WORTH £5 billion a year, Scotland’s most important export by far is whisky. What might be the effect of Brexit on the industry and what might be the effect of a separate deal for Scotland to remain in the single market?

Within the EU, spirits are taxed in the member state of production, not in the destination state where it is being sold. With Brexit, whisky sold in the EU would be taxed in the destination country. If UK taxation remained the same, this might put the price of whisky in the EU up by perhaps 20 PER CENT as a rough average. A dram costing five euros would then cost six. It might be that this would have no more than a marginal effect on sales. After all, if someone likes Scotch, they’re not likely to switch to vodka or Swedish whisky (yes, it does exist) because the price goes up by a euro. The main disadvantage would be complexity – having to pay tax in 27 countries, many with different tax rates. UK law will have to be changed to incorporate current EU protections and regulations, but there is a Scotch Whisky Act on the statute book which presumably could be amended without too much difficulty. On the positive side, freedom from the EU directive on alcohol taxation structure would give greater flexibility for the Scotch whisky industry and restoration of so-called “duty-free” sales for travellers to Europe will make the industry happy.

If Scotland has a separate deal to be in the single market if the rest of the UK is not, does this have advantages? The avoidance of double taxation seems an obvious advantage, but it has complications. Scotland is not an EU member state and whisky would be taxed by a non-member state, that is, the UK after Brexit. Would the other 27 states accept this and forgo their tax-take? Scottish independence and application to join the EU would solve that problem, though not in the short term, but other issues would remain, even assuming that Scots would vote for independence to keep the price of a dram down in Belgian bars. The really big issue is that Scotland does not produce enough barley to feed the Scotch whisky industry. At least 60 per cent of the barley in Scotch is imported from England. At £100 per tonne spot price, it is unlikely that Scottish farmers would be lured into expanding barley production. Only the “barley barons” of Lincolnshire and East Anglia have yields high enough to consistently make money with this crop. Importing barley into the single market carries a mandatory tariff, currently about 170 per cent, which would have to be levied on this import from England.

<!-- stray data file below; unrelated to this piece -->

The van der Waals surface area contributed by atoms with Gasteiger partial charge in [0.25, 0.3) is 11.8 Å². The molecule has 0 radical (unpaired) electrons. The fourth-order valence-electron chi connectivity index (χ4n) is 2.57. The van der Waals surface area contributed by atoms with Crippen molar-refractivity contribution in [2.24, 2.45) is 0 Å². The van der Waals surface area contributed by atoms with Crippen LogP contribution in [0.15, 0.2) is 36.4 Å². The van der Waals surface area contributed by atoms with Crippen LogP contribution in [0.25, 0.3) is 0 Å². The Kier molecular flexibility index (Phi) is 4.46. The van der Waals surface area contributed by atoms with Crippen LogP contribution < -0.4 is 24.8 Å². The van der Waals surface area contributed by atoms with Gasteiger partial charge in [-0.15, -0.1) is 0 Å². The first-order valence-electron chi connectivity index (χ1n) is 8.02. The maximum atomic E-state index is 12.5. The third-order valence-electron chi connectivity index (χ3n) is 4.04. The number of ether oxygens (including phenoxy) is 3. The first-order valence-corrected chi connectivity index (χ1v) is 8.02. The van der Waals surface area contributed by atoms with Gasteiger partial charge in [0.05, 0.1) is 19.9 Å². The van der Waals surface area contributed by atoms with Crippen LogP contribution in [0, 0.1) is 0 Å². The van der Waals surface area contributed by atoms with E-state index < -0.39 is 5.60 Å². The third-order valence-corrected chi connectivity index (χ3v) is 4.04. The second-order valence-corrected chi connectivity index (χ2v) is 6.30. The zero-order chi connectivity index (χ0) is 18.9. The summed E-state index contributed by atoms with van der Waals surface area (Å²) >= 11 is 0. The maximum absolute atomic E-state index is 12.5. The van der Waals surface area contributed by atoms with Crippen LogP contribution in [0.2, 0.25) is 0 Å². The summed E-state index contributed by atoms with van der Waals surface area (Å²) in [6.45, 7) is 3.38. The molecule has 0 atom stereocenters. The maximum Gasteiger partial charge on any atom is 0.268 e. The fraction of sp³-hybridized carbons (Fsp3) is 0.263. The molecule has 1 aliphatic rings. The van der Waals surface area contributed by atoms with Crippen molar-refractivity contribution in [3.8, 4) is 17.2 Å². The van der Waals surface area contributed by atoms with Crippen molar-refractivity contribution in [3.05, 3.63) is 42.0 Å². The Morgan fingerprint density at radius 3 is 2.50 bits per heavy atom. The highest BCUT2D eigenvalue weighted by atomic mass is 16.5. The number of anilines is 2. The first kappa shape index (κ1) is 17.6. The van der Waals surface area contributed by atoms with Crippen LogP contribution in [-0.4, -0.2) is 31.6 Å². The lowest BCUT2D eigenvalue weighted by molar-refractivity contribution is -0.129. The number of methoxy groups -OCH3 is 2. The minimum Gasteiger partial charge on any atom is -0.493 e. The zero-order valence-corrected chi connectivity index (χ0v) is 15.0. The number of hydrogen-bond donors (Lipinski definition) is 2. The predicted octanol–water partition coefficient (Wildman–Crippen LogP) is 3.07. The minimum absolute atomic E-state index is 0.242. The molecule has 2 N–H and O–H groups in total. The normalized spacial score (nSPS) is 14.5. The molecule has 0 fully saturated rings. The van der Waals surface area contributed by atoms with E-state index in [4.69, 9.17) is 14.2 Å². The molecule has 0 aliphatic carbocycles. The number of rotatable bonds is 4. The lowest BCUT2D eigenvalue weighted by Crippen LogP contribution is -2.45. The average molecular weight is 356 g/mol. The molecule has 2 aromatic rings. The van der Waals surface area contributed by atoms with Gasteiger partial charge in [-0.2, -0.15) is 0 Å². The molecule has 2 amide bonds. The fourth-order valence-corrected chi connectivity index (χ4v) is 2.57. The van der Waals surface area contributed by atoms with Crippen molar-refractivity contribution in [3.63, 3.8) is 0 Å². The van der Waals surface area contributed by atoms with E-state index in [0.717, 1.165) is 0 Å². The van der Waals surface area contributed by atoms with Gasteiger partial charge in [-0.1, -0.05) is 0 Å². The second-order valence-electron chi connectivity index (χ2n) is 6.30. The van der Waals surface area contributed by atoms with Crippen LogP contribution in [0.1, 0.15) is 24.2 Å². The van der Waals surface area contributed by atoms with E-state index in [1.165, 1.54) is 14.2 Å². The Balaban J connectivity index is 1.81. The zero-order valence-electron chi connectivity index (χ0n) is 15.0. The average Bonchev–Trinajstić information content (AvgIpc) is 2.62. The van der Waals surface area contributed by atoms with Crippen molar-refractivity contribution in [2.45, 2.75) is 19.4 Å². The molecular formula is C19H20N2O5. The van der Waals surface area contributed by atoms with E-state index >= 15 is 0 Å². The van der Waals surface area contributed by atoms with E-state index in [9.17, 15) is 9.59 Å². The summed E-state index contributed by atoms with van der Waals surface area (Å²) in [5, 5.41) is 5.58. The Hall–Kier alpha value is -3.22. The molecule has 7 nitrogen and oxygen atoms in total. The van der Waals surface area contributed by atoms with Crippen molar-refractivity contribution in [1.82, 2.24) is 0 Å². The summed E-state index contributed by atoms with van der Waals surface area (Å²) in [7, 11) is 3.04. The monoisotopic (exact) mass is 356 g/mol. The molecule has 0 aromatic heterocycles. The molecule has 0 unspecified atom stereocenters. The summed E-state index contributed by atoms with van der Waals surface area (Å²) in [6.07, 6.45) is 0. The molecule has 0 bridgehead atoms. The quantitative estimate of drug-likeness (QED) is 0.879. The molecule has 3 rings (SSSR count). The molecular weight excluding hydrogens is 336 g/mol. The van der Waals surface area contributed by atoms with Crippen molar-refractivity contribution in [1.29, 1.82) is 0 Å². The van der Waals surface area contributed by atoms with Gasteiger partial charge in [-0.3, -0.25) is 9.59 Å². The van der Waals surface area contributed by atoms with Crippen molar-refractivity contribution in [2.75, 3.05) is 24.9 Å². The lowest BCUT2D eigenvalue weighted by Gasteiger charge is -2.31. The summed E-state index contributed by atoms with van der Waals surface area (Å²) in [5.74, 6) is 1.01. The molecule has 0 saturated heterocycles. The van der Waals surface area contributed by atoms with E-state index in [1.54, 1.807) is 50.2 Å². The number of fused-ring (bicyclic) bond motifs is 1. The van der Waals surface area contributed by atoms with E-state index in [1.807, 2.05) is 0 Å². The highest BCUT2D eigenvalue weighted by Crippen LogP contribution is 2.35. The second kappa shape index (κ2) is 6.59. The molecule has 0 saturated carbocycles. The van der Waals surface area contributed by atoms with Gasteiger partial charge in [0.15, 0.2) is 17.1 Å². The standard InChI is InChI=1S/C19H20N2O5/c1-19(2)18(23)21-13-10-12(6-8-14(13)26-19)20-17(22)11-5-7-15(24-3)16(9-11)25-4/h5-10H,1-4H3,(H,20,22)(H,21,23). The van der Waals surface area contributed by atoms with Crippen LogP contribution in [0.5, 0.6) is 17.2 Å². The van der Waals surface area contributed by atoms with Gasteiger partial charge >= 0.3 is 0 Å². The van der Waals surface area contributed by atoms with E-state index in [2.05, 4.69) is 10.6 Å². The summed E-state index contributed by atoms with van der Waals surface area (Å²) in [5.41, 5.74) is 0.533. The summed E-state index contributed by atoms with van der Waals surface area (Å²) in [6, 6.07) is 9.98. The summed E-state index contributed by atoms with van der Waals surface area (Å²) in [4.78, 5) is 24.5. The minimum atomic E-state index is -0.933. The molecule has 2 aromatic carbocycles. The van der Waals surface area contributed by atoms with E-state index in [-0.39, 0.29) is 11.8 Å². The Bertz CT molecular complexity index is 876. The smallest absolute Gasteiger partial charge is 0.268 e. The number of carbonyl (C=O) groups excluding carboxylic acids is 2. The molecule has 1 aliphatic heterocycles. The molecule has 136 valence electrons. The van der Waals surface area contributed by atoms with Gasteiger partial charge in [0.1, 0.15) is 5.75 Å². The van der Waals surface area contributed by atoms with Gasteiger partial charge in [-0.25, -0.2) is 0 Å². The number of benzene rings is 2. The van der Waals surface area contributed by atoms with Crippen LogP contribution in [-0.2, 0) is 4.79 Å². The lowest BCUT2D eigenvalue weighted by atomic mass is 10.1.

If there are people within the industry who have better figures than I have quoted, I would be happy to be corrected. At the moment, though, it looks like Brexit has disadvantages and a few advantages for the industry, but a separate deal that leaves Scotland in the single market but on the wrong side of a tariff wall from a key ingredient could prove ruinous to the Scotch whisky industry.